- Knights can now reside inside of cities, settlements, and metropolises.If a barbarian wanders into a defended city, combat occurs before the city can be sack. The city is only sacked if the barbarian wins combat (see next section on combat)
- If a knight is in a city, settlement, or metropolis, they are considered to be occupied defending it and cannot be used to move the robber away from adjacent tiles.
Combat - Destroying the Barbarians
- Kill barbarian knights and remove them from the island with your own knights. Combat occurs when a barbarian and an active player knight cohabit the same intersection. The stronger of the two wins with ties going to the player's knight. Win or lose, player's knights are always deactivated after combat and are never killed. Barbarian knights are removed from the island if they lose. If a barbarian knight wins, he is reduced in strength by a number of levels equal to the level of player knight he defeated.
- For example, a level two player knight can defeat a level one or level two barbarian knight, and can reduce a level three barbarian knight to level 1.
- The player's knight must be active, otherwise no combat takes place. Both barbarian and knight continue to cohabit peacefully.
- Normal game rules apply regarding using knights on the turn they are activated. Knights cannot move, fight, or defend on the turn they are activated, but can be re-activated after acting on the same turn.
- Example 1: A barbarian and an inactive knight are cohabiting the same intersection. The player pays a wheat to activate his or her knight but no combat can take place this turn. Instead they continue to cohabit peacefully. On the next player's turn the barbarian moves on, but if another barbarian wandered into this now-active knight they would engage in combat.
- Example 2: At the start of a player's turn, a barbarian wanders into a player's active knight and they engage in combat wherein the player's knight loses and becomes deactivated. That player may now activate his or her knight but combat does not continue; the knight cannot perform any further action and the knight and barbarian cohabit peacefully.
- When a player's knight kills a barbarian, that player may immediately collect one progress card of their choice of any color.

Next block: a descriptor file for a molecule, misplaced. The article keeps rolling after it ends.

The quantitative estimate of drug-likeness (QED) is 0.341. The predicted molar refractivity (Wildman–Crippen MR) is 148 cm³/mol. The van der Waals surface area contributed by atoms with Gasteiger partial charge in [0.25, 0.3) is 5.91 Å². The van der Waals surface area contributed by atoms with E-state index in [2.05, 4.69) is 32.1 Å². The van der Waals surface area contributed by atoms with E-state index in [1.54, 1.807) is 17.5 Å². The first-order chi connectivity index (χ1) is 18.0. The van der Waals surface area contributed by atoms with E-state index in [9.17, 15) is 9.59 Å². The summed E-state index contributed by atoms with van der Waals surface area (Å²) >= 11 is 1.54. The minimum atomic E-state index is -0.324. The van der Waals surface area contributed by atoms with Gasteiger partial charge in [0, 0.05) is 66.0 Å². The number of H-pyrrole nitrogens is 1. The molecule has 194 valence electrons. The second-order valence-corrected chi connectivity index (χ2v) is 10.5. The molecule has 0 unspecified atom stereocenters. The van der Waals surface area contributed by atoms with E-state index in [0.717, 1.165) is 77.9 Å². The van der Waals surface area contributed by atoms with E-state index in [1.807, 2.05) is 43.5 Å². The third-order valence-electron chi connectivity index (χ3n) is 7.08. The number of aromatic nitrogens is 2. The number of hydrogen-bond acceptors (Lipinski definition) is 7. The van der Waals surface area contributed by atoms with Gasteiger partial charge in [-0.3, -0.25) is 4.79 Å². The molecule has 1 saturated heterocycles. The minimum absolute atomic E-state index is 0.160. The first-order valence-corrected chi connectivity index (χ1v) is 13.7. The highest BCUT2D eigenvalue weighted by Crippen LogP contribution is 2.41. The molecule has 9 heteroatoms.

- Once the last barbarian is killed (or removed from the island due to a new invasion), if one player has killed more than any other player he or she collects a Defender of Catan victory point.
- Player's knights, when active, can perform one of four actions - all of which end in the knight becoming de-active according to the normal rules
- Active knights can move any number of segments along friendly roads, but cannot jump gaps between non-connected roads and cannot move along unfriendly roads.
- If the knight moves into a tile occupied by a barbarian, he also engages in combat. This move-and-attack is considered one action.
- Two knights can never occupy the same intersection. You cannot team up on strong barbarians in this way.
- Active knights that are not inside a city, settlement, or metropolis can be used to move the robber from an adjacent hex. Move the robber in the same way as if you had rolled a '7' and steal from one player who has a city, settlement, or metropolis on that hex in the normal way. No players have to discard cards.
- Active knights automatically engage in combat with any barbarians that wander into them.
Example 1 - The barbarians arrive for the first time
In this example, the barbarians are one step away from arriving on the island for the first time. The first time they arrive, two level 1 barbarians will land so each player has already prepared by buying and activating level 1 knights. White needs one knight for each city but yellow feels s/he can manage with a single knight because s/he has roads connecting both cities and can move his/her knight between them. Blue has built only one knight because the barbarians will not effect his/her settlements.
|The barbarians are almost here! Get ready!|
|Barbarians arrive at bay 5|